* Player has equal probability of winning or losing since there are odd number of elements.
         * From the rules we can infer with the indexing of Spock = 0, Lizard = 1, Rock = 2, Paper = 3, Scissor = 4
         * if the absolute difference between Player and opponent element is even, then element with smaller index wins
         * if it is odd, the element with bigger index wins. Because as we can see from the graph and imagine it as a directed graph
         * an element always wins against the next element and loses against the previous element. Also it wins against next element of its directed 
         * neighbor. This mathematical solution is implemented in order to eliminate keeping track of all possible Rules between two chosen elements.
         * Also this aproach would work with any N = #elements given that N is odd. N should be odd to have same probability for each element in order to
         * have a fair game.
         */
        if (PlayerElement == OppMove)
        {
            RoundResult.text = "It is a tie";
            RoundResult.GetComponent<Text>().color = Color.white;
        }
        //Having even absolute difference
        else if (Mathf.Abs(OppMove - PlayerElement) % 2 == 0)
        {
            if (PlayerElement > OppMove)
            {
                UpdateScore("Opponent", PlayerElement, OppMove);
            }
            else
            {
                UpdateScore("Player", PlayerElement, OppMove);
            }
        }
        //Having odd absolute difference
        else
        {
            if (PlayerElement > OppMove)
            {
                UpdateScore("Player", PlayerElement, OppMove);
            }
            else
            {
                UpdateScore("Opponent", PlayerElement, OppMove);
            }
        }

        yield return new WaitForSeconds(flipDuration * 2);
        RoundResult.text = " ";
        t = 0;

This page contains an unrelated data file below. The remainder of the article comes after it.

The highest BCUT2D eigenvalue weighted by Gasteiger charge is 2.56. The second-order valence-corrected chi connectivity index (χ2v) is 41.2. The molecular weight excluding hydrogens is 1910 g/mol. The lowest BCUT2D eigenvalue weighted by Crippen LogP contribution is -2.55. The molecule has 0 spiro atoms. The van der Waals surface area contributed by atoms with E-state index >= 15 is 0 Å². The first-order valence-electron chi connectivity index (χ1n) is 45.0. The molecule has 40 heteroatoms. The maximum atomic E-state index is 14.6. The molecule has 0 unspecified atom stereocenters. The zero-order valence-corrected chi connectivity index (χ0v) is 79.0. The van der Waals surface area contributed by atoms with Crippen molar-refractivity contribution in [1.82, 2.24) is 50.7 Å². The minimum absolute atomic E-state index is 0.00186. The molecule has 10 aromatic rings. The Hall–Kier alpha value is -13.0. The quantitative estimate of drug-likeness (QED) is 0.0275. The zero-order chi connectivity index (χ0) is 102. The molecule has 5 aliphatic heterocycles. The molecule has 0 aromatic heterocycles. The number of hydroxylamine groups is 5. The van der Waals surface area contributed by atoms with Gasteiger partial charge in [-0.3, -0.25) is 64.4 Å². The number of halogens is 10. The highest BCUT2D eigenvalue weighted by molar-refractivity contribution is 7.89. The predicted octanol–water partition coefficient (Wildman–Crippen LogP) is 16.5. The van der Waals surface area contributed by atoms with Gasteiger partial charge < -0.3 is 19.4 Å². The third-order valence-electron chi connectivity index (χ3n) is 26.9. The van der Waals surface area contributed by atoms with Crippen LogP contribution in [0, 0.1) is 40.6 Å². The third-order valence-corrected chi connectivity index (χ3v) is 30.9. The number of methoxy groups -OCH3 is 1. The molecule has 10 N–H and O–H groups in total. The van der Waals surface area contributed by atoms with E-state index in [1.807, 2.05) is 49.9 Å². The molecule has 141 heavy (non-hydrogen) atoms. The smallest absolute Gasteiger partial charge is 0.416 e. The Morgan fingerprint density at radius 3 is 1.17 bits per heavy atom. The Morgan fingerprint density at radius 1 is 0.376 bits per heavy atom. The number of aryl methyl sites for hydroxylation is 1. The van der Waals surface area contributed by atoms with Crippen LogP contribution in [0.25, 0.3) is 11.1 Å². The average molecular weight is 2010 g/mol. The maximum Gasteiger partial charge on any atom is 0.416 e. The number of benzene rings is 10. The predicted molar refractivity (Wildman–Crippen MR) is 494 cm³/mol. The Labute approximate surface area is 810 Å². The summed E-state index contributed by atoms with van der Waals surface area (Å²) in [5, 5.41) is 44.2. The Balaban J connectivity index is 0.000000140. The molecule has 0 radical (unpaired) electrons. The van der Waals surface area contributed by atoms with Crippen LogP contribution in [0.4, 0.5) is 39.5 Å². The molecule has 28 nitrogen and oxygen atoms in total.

while (t < flipDuration)
        {
            t += Time.deltaTime;
            Opponent.transform.eulerAngles = Vector3.Lerp(new Vector3(0, 180, 0), new Vector3(0, 0, 0), t / flipDuration);
            yield return null;
        }

        Opponent.transform.GetChild(OppMove).transform.gameObject.SetActive(false);
        isRunning = false;
    }

    // Method used for updating score and modifying round result text
    private void UpdateScore(string winner, int PlayerMove, int OpponentMove)
    {
        if (winner == "Player")
        {
            PlayerScore++;
            PlayerScoreText.text = PlayerScore.ToString();
            RoundResult.text = Elements[PlayerMove] + " wins against " + Elements[OpponentMove];
            RoundResult.GetComponent<Text>().color = Color.green;
        }
        else if (winner == "Opponent")
        {
            OpponentScore++;
            OpponentScoreText.text = OpponentScore.ToString();
            RoundResult.text = Elements[PlayerMove] + " loses against " + Elements[OpponentMove];
            RoundResult.GetComponent<Text>().color = Color.red;
        }
    }

    private void RestartGame()
    {
        if (!isRunning)
        {
            PlayerScore = 0;
            PlayerScoreText.text = PlayerScore.ToString();
            OpponentScore = 0;
            OpponentScoreText.text = OpponentScore.ToString();
        }
    }
}

In general, i wanted to ask you how would i complete this task with better oo handling. Should i have used Singleton for game controller or instead of this mathematical solution have a static list of rules and check from that list.

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  • 2
    \$\begingroup\$ I don't understand, what do they mean by being Too mathematical ? \$\endgroup\$ – Mukul Kumar Mar 26 at 14:02
  • \$\begingroup\$ I am not sure. I got the feed back from the recruiter but i am guessing they wanted me to have a static list of rules instead of that mathematical approach for deciding on winner of the round. \$\endgroup\$ – Ali Kanat Mar 26 at 14:04